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Trauma Informed Care

* Pain Management *  PTSD * Compulsive Behaviors Fears and Anxiety *

"PTSD was a waking nightmare.  I was so out of control.  It was like watching someone else, someone I hated.  I'm back to being me again.  I'm functional again.  I'm ME again."    - Mike

Trauma Informed Care (TIC) is an approach where the symptoms, behaviors, and impacts of trauma are taken into account as the primary concern instead of looking at each item individually.  Trauma has wide-reaching impacts that must be addressed as they effect the whole person.


Individuals who have experienced trauma are at an elevated risk for substance use disorders, including abuse and dependence; mental health problems such as depression and anxiety symptoms or disorders, impairment in relational/social and other major life areas, other distressing symptoms as well as physical disorders and conditions, such as sleep disorders and increased physical pain. 

Core Principles of TIC:

  • Recognize That Trauma-Related Symptoms and Behaviors Originate From Adapting to Traumatic Experiences

  • Trauma Reactions are Normal Responses to Abnormal Circumstances

  • View Trauma in the Context of Individuals’ Environments

  • Trauma Responses Vary from Individual to Individual

Recognize That Trauma-Related Symptoms and Behaviors Originate From Adapting to Traumatic Experiences

A trauma-informed perspective views trauma-related symptoms and behaviors as an individual’s best and most resilient attempt to manage, cope with, and rise above his or her experience of trauma. Some individuals’ means of adapting and coping have produced little difficulty; the coping and adaptive strategies of others have worked in the past but are not working as well now. Some people have difficulties in one area of life but have effectively negotiated and functioned in other areas.

Trauma Reactions are Normal Responses to Abnormal Circumstances

We view clients’ presenting difficulties, behaviors, and emotions as responses to surviving trauma. In essence, we come to view traumatic stress reactions as normal reactions to abnormal situations. In embracing the belief that trauma-related reactions are adaptive, you can begin relationships with clients from a hopeful, strengths-based stance that builds upon the belief that their responses to traumatic experiences reflect creativity, self-preservation, and determination.


View Trauma in the Context of Individuals’ Environments

Trauma cannot be viewed narrowly; instead, it needs to be seen through a broader lens—a contextual lens integrating biopsychosocial, interpersonal, community, and societal (the degree of individualistic or collective cultural values) characteristics that are evident preceding and during the trauma, in the immediate and sustained response to the event(s), and in the short- and long-term effects of the traumatic event(s), which may include housing availability, community response, adherence to or maintenance of family routines and structure, and level of family support.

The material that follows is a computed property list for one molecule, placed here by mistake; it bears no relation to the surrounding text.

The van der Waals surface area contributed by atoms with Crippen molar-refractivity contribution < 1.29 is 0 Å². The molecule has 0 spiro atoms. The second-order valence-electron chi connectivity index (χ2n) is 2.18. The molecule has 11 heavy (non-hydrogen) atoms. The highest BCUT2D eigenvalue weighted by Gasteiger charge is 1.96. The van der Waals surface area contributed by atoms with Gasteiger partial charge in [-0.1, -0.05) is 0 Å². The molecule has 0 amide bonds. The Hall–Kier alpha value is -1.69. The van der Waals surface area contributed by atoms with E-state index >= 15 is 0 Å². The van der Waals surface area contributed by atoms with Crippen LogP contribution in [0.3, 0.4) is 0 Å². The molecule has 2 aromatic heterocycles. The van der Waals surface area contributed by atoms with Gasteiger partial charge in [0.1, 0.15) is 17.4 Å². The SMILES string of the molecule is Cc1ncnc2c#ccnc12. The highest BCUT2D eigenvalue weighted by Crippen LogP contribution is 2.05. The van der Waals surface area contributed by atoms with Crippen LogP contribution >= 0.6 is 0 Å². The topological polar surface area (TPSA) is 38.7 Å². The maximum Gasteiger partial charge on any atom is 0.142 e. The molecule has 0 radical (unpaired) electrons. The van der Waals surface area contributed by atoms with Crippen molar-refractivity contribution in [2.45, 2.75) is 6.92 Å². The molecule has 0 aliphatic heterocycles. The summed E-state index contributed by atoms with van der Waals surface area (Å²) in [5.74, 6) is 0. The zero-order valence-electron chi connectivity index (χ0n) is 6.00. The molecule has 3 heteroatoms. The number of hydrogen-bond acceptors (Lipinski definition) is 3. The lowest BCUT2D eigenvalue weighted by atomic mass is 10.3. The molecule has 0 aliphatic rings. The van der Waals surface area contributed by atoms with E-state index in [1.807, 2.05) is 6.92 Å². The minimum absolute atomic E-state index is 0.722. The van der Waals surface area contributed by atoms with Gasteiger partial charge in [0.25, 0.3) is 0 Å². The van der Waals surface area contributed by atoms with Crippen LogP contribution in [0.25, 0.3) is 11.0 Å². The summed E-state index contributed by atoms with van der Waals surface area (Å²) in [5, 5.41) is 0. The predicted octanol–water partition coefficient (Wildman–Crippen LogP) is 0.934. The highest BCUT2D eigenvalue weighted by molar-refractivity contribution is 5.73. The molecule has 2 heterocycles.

Many factors contribute to a person’s response to trauma, whether it is an individual, group, or community-based trauma. Individual attributes, developmental factors (including protective and risk factors), life history, type of trauma, specific characteristics of the trauma, amount and length of trauma exposure, cultural meaning of traumatic events, number of losses associated with the trauma, available resources (internal and external, such as coping skills and family support), and community reactions are a few of the determinants that influence a person’s responses to trauma across time.

Trauma Responses Vary from Individual to Individual

Individuals who have survived trauma vary widely in how they experience and express traumatic stress reactions. Traumatic stress reactions vary in severity; they are often measured by the level of impairment or distress that clients report and are determined by the multiple factors that characterize the trauma itself, individual history and characteristics, developmental factors, sociocultural attributes, and available resources. The characteristics of the trauma and the subsequent traumatic stress reactions can dramatically influence how individuals respond to the environment, relationships, interventions, and treatment services, and those same characteristics can also shape the assumptions that clients/consumers make about their world (e.g., their view of others, sense of safety), their future (e.g., hopefulness, fear of a foreshortened future), and themselves (e.g., feeling resilient, feeling incompetent in regulating emotions). The breadth of these effects may be observable or subtle.

For further information on how Hypnosis works with PTSD, please follow this link for one of the best written articles I have read:  Hypnosis and PTSD by Chris Lemig

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